WORDS Annette Klinger PHOTOS Justin Patrick
The interior of Salsify at The Roundhouse is one of extremes: gritty versus refined, rock ’n’ roll versus classic.
Salsify is no shrinking violet. Not the restaurant and not the eponymous 1,3 m-tall bronze sculpture by Otto du Plessis presiding over the space. Unapologetic, defiant even, the left foot of her curvaceous body is anchored firmly on her right thigh in a classic yoga pose, and her stylised pheasant head casts a steely gaze in the direction of the busy kitchen.
“She was my starting point,” says Sandalene Dale-Roberts, interior designer and wife of superstar chef Luke, whose Woodstock-based eatery The Test Kitchen was recently named 50th in the World’s Best Restaurants awards. “I just love her attitude.”
As with all Luke’s restaurants, Sandalene was tasked with imbuing this space with her signature urban-opulent style, but breathing life into Cape Town’s iconic The Roundhouse wasn’t a straightforward endeavour. It’s a heritage space, for one, which translates into set parameters as far as renovations go. The building is also steeped in a colonial history that’s hard to paint over, as it were – in the early 1800s it was Cape Governor Lord Charles Somerset’s hunting lodge, where, it is said, he often hosted Dr James Barry who, after death, was revealed to be a woman.
When Sandalene’s customary starting point of skimming and finishing the walls was vetoed by the Heritage Trust, she opted for a talking point to build the interior around. Salsify stands in a circular mirrored entrance hall. Above her, the round ceiling from which a chandelier dangles is painted gold. To the side, a Rorschachian spray-painted splotch by artist Louis de Villiers tips you off that this is no buttoned-up interior.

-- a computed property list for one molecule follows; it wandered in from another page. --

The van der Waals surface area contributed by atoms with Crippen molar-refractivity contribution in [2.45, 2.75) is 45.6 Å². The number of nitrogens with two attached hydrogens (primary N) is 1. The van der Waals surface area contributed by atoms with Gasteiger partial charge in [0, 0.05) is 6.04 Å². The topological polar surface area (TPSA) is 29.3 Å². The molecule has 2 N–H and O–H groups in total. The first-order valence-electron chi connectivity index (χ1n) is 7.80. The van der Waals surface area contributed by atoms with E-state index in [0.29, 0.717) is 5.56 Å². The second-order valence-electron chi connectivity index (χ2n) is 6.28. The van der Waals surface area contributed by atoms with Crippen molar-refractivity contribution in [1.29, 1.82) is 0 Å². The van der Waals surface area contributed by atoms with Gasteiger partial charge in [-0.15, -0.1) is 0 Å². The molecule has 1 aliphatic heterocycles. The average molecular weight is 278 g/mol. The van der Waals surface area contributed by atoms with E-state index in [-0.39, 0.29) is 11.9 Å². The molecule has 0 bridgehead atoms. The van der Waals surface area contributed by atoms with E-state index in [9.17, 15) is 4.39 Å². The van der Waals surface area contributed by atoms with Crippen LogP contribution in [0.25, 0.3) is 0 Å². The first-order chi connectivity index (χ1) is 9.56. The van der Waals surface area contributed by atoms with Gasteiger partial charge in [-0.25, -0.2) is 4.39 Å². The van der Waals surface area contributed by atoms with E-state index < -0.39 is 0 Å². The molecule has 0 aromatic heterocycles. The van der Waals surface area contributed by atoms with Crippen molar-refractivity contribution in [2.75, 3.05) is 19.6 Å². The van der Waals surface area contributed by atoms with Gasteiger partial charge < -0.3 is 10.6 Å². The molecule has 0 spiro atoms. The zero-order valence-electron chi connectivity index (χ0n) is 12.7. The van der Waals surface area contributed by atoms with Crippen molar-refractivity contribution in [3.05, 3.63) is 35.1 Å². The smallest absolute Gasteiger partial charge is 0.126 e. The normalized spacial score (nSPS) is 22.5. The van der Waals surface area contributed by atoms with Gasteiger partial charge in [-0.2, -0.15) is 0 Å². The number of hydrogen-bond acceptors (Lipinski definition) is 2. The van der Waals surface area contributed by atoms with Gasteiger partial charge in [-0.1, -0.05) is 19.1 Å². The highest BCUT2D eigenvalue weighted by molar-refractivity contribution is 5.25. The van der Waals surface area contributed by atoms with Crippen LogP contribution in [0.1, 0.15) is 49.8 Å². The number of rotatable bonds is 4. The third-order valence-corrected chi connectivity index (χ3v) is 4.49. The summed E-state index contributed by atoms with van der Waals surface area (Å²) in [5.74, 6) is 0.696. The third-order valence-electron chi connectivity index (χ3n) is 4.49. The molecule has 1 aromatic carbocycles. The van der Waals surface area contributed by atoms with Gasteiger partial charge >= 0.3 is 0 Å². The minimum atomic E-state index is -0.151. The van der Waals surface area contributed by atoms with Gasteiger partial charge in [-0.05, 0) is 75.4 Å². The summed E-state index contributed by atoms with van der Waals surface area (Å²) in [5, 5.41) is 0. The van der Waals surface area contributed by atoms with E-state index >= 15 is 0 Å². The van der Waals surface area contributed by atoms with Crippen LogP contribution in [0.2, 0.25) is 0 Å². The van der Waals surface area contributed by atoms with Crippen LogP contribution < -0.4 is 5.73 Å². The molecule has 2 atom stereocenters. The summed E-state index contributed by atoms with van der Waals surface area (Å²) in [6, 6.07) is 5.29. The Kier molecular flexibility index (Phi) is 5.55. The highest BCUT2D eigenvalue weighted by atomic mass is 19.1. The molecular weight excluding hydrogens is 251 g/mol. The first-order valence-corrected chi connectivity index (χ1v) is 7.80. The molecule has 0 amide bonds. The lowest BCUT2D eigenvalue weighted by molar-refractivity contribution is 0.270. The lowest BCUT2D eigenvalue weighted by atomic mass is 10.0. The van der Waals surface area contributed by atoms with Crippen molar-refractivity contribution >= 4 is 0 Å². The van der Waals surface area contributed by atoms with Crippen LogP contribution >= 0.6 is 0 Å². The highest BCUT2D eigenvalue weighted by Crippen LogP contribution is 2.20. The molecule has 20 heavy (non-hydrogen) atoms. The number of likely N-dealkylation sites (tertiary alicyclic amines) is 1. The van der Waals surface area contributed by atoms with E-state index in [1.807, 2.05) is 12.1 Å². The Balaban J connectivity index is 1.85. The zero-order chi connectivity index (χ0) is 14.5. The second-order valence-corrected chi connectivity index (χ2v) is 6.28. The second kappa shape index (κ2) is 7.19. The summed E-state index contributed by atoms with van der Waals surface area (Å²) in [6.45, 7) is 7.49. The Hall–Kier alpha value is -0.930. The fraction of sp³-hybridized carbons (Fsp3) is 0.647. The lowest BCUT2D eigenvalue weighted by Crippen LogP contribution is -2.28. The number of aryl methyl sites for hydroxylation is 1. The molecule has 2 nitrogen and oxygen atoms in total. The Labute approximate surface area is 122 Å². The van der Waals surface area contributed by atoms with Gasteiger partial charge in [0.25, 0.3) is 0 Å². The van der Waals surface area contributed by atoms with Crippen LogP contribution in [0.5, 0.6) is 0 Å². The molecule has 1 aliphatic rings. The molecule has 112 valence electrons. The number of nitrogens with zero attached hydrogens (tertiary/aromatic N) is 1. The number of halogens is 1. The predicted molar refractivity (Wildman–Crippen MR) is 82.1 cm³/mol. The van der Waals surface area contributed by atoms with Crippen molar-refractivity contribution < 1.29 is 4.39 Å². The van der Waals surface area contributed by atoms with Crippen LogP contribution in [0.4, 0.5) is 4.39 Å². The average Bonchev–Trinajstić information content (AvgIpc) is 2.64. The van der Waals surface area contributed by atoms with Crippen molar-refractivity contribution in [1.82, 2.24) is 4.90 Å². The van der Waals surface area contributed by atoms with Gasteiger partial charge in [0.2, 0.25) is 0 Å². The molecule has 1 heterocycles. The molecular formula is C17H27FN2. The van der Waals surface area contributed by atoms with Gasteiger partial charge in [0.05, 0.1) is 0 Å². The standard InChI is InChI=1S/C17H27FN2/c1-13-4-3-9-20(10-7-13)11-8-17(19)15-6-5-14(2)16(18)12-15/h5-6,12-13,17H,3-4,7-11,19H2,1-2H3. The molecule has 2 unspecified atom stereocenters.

“I approached Louis to have the story of The Roundhouse told in a modern, controversial way,” says Sandalene. The interior showcases his divergent style: The reception area walls feature illustrative portraits of both Somerset (replete with horns) and Barry, and the drinks lounge walls are a juxtaposition of gritty graffiti and illustration.
Visible among it all is Sandalene’s hand. In her factory, her team reupholstered antique chairs in colonial blue, red, mustard and olive-green velvets; manufactured side tables, covered in charcoal leather, in a mid-century modern style; and produced the dining chairs for both the smoking-lounge-esque dining area with its leather-clad walls and the airy sea room, which overlooks the Atlantic.
“I’ve never ever taken so many risks with a job before,” she says. “What I really tried to do here is to show that we can be in a space with a history, but that we can be ourselves and evolve.”